This is for my participation in the 2011 Stephen King Reading Challenge, hosted by Book Chick City!
Jerusalem's Lot, or 'salem's Lot, is a very small town, and it already has secrets. Ben Mears has come back to face the demons of his past in the Lot once and for all, thinking that he can chase them away. Perhaps he could have, but the Lot has a couple of new strange visitors. Ben came at the worst possible time, for these new inhabitants are about to release something that could change the lives of the town's entire population with the evil they brought.
The story of Ben Mears is not the only story told in 'Salem's Lot, a classic tale of vampires, they way they've originally been told.
Well, before I even cracked this one open I knew I was in for some very good, descriptive writing; It is Stephen King, after all. At times it felt a little ramblesome, making it tedious, but it was generally impeccable. Another thing he knows well is character development, which is just as evident in 'Salem's Lot as it is in any other book that he's written, and that's saying something, considering that he writes about so many different characters in this novel alone. Not all of them were likeable, but that's life. He gives us background information on each person, so we really know them on just about every level. However, I didn't always see the point in in getting to know some characters, like Reggie and his family, as well as Sandy's family. But most of all, Dud. What was his purpose? Just sharing a bit of his story? It's like they barely mattered in the end, if they did at all.
As far as characters that I believed did matter, Mark was definately my favorite from this novel. He's a smart, strong kid, and I felt bad for him. Why did he have to be in this situation, defending his life, attempting to save others, and figuring out how to handle the town vampires? Just because he's smart?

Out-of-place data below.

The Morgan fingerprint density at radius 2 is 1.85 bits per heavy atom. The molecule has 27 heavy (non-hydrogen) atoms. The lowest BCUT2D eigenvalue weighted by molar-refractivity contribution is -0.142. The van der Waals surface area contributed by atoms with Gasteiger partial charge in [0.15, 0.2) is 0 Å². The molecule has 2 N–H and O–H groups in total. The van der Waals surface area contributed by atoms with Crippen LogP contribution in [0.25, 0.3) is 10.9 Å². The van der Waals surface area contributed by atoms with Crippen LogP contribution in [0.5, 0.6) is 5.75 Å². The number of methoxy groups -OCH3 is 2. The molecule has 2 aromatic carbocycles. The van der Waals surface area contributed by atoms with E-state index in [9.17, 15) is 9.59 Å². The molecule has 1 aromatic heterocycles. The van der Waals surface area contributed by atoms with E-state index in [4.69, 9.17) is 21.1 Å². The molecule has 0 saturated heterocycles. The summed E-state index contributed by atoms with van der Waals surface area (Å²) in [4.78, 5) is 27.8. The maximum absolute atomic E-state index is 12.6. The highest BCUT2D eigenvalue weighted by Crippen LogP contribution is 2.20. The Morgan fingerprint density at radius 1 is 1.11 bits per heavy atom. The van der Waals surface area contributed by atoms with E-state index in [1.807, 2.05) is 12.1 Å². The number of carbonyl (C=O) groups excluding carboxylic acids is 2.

The beginning was very difficult for me to digest, but I guess it's meant to be that way so the ending isn't spoiled. I just wish it was more understandable in its mystery. Other than that, Stephen King's descriptions always succeeded in letting me know what occurred in this plot, which could be a bit boring, but as I read, it became much more fascinating.
With that being said, most of the action is saved till the end, but it can be a long haul until then. This book was created merely for entertainment, and lives to that standard with suspenseful climatic points that increases until the final page. I think the ending is quite interesting, leaving room for imagination, but it's not like it's a cliffhanger.
'Salem's Lot had a very classic vampire feel to it, since the vampires were depicted as they were in classics such as Dracula. They were not glorified in any way, they were evil beings that manipulated people into letting them enter their house and deserved to have a stake through their hearts. I found this interesting. Perhaps this is because I did not read all of Dracula or other famous vampire classics (I mean the ones that aren't Twilight), but I was surprised to see that vampires were handled much like demons. They feared crucifixes and seemed to be quite satanic.
It didn't do too much for me, well, it was okay (that's why it's kind of hard to explain how I feel about it), but 'Salem's Lot will at least interest fans of early vampire depictions as well as fans of Stephen King like myself. It was an enjoyable, entertaining read overall; I liked it.